Directors: Alex Smith and Andrew J. Smith
Cast: Matt Bomer, Josh Wiggins, Bill Pullman, Alex Neustaedter, Lily Gladstone, Ken White
MPAA Rating: (for bloody injury images, some thematic elements and brief strong language)
Running Time: 1:35
Release Date: 10/6/17 (limited)
Review by Mark Dujsik | October 5, 2017
At some point, every son must carry his father—in old age, on account of illness, or, in a more figurative sense, as a memory. Walking Out, a delicate story of fathers and sons that happens to be set in the harsh and frozen woods of Montana, takes that idea quite literally. At a certain point, a son has to deadlift his father and walk with the man on his back for miles, in order to keep both of them alive. How it comes to that is almost irrelevant—a series of frightening moments, an instance of unthinking curiosity, a blameless accident with a rifle. The point is how the film uses that action as an extreme circumstance for a survivalist drama, but it's also how the film uses that image as a metaphorical culmination of the relationship that writers/directors Alex and Andrew J. Smith have been studying until that point.
The screenplay (adapted from a short story by David Quammen) is primarily focused on the relationship between Cal (Matt Bomer), who lives on a ranch over vast acreage in Big Sky Country, and his 14-year-old son David (Josh Wiggins), who lives with his mother in Texas. The visit is a momentous occasion for Cal, who wants his son to hunt his first moose—just as Cal did when he was the same age. That hunt was, perhaps, the last quality time he spent with his own father Clyde (Bill Pullman), who died some years ago—long enough that David's only memory of his grandfather is of his funeral.
Cal wishes his son could have known his grandfather, especially since he believes he stopped knowing his old man at some point after his mother's death at a young age. That's when the old man became an old man, as far as Cal is concerned. Clyde used to hunt a lot. After that, though, he lost the desire for it. He spent his later years fishing and shooting at grouse near the ranch. Cal thinks his father would intentionally miss the birds.
The stories of the two generations of father-son dynamics are intercut sporadically, as Cal and David set off into the wild, looking for a bull moose that Cal had been tracking for weeks before his son's arrival. In their downtime, Cal tells David the story of his first moose hunt, but it's not really about the hunt or the moose. It's about the growing realization that Cal couldn't live up to the picture he had created of his father in his mind, and as that story climaxes, it's also about the realization that, if Clyde was ever even close to that picture, he definitely wasn't the man the son believed he was. Whether the truth of the old man's character was better or worse than the imagined picture doesn't matter. The disappointment stung to the core.
There are a lot of quiet moments here—walking through the trees and over the mountains of the terrain, crouched down to look for signs of the moose, sitting by a campfire at night. Cal is passing on practical advice to David about hunting and surviving in the wild, but there's an unspoken quality to all of that, too. On one of those nights, sitting in the glow of the fire, Cal pretty much says it: It's a father's wish that his son will know him.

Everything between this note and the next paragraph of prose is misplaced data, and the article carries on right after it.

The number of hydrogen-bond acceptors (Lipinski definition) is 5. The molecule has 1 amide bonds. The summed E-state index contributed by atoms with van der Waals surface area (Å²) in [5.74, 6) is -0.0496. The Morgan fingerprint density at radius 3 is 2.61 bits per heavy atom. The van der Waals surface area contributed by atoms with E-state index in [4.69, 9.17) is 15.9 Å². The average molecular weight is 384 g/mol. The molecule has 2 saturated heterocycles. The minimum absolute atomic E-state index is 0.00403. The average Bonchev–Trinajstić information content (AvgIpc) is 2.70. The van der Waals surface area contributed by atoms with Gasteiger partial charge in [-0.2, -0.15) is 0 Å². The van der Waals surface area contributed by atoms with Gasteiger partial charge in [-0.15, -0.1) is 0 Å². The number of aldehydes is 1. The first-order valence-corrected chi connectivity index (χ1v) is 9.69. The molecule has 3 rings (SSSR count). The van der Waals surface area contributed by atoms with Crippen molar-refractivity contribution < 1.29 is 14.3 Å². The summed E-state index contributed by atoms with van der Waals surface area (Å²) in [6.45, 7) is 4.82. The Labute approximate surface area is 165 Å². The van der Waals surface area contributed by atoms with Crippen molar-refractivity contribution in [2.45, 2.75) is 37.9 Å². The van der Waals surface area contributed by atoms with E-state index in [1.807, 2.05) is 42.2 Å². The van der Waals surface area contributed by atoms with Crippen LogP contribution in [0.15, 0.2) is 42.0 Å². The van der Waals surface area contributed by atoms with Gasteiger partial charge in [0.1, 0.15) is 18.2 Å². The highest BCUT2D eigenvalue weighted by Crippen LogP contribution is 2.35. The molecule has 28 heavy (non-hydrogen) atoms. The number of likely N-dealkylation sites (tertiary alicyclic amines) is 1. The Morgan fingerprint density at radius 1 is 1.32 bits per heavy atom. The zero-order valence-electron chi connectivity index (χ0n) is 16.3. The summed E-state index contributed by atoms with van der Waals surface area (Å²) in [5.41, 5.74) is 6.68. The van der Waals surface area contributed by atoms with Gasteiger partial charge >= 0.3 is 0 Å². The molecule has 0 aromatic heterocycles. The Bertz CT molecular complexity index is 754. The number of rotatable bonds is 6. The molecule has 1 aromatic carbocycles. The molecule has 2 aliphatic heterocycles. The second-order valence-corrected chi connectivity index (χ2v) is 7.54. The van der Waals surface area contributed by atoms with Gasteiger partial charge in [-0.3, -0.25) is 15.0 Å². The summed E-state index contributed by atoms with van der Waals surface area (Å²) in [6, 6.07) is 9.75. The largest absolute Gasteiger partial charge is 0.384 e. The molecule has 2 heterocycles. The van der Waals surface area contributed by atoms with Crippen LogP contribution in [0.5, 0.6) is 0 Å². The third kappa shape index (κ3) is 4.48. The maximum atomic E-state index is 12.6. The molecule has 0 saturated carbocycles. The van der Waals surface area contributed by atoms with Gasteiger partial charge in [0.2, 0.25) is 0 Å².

It's more than just a wish, though. It burns so bright and hurts so much that it's enough to make a man cry. David knows his father enough to know to interrupt the moment. Maybe it's because he doesn't want to see his father cry, lest his own imagined picture of the man be tainted, or maybe it's because he knows Cal wouldn't want his son to see him cry. It's probably both.
After all, David is only on this hunting trip for his father, since he doesn't really want to kill a moose. Cal gives the boy a way out fairly early on, but David still agrees to continue. He doesn't want to disappoint his father, because that's how sons think—until they realize that fathers are equally capable of disappointing their sons.
That's really the heart of this relationship—that give-and-take between the man and the boy, as both try to be themselves and communicate their characters, while each of them also tries to ensure that neither disappoints the other. It's an impossible bit of maneuvering, really, and the key to the film's success is that the Smiths don't push the dynamic as a way of creating drama or tension. They let these characters exist as they are, in this situation, and with the weight of the unspoken influence their every decision. The central performances are vital, too, with Wiggins as the hesitant but pressured son and Bomer—in a great performance—suggesting the urgency of soldering this bond, Cal's regret of the past, and a mixture of pride and fear that David has become his own man without him.
Does the story's series of misfortunes seem a little too much? Yes, there's something contrived about how it all ends up where it does, but as a sequence of terror, it works, because we have a real investment in these characters. Does the film lose a bit of momentum and impact, as one of the two characters is essentially immobilized and the story becomes a race against the clock? Yes, it's far more involving to watch these characters without the addition of a set plot. Do any of these things really matter that much, when Walking Out does such an apt job of communicating the spoken and unspoken hopes and fears between a father and son? It does not.
Copyright © 2017 by Mark Dujsik. All rights reserved.
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